Per NFL procedures, to move Smith from the Vikings active roster to their Reserve/Non-Football Injury (NFI) list, the team needed to first waive him with a failed physical designation. After clearing waivers, he reverted to the Vikings Reserve/NFL list.

Smith said Friday that he's incredibly appreciative of the support he's received from people in the Vikings organization, family, friends and fans, as well as patients who have undergone similar surgeries and emerged feeling healthier, even better than they knew they could.

He's been involved with the team, offering coaching points to young players as Verizon Vikings Training Camp has gotten underway.

"I talked to Cam a little bit," Head Coach Mike Zimmer said Friday, opting to keep their specific conversations between them.

"Cam is a great kid; it's disappointing for him," Zimmer added. "Honestly, it's probably a blessing that this happened. He'll live a normal life, and there's a possibility he can play football. He's really excited about it. He's been out there every day; he watches and helps coach the guys. He wants to be here the whole year, whether it's helping break down film or helping guys do anything. He just wants to be around, and that's why he'll be a success with this, too."

Co-Defensive Coordinator/Linebackers Coach Adam Zimmer said this week that his "heart goes out to Cameron."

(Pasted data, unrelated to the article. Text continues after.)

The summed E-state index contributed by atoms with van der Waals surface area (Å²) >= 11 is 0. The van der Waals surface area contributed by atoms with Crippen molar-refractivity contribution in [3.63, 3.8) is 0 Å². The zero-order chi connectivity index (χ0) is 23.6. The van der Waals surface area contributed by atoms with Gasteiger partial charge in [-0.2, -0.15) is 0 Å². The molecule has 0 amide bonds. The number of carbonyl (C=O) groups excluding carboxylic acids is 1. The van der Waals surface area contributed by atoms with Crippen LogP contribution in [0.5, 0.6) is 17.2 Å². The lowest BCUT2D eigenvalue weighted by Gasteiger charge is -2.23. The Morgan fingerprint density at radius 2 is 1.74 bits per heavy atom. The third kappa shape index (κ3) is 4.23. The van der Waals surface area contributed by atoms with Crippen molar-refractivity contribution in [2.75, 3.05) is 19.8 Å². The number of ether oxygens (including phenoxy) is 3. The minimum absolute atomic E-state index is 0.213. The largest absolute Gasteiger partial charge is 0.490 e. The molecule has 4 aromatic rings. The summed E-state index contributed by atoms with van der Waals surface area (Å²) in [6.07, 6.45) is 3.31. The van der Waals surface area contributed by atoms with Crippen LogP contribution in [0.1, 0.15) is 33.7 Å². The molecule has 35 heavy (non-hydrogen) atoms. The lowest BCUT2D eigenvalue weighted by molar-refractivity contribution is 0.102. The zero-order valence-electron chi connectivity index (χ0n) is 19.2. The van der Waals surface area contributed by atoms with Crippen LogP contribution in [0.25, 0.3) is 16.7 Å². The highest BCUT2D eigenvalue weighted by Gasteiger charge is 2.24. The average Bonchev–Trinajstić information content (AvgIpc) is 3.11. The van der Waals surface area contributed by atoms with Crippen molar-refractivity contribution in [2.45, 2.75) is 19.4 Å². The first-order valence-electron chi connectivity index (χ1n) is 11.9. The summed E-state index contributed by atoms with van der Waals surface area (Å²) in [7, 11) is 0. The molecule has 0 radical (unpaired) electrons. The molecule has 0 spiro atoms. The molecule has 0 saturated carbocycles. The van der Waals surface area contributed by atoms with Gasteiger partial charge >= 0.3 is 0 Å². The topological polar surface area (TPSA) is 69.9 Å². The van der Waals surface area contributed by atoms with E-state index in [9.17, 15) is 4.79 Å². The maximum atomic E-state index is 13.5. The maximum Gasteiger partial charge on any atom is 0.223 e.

"He was really excited about this season," Adam Zimmer said. "He really played well in the Bears game, the last game of the year. My prayers go out to him that he can get this fixed and come back 100 percent. I know all the linebackers are behind him."

Smith said he's scheduled to travel to Philadelphia on Aug. 20, undergo pre-op tests the next day and have the surgery on Aug. 24.

"I've heard a lot of people feel really good after. Like when it's done, they feel like their body is functioning the way it should. I've heard around three months after the sternum bone heals, I should feel just about 100 percent," Smith said. "I know around Week 4 or 5, I'll be able to start running and being active and getting back in the swing of things. Then it's going to take a little bit longer for me to lift heavy [weights] again, just because that bone still isn't fully healed. At the 12-week mark, I should be feeling good to do anything I want to do."

In the meantime, he'll know that he has the support of so many.

"Most definitely," said tight end and 2019 NFL Draft classmate Irv Smith, Jr. "We came in together last year and got to learn a lot about each other. For Cam, he has a lot of talent and things he can do on the football field, but as a person, that's what's most important now, just making sure that he's OK. He'll be back eventually, but right now, we're just worried about his health."

The linebacker said doctors believe "100 percent that if I've been playing football this entire time, that there should be no reason why I can't after."

"Because I'll be fixed; I'll be better; and I'll be in a healthier state than I have been for the past 23 years," he continued. "I am driven and ready to return next year and hopefully take what I've learned and the experiences I've had and just only get better from this point."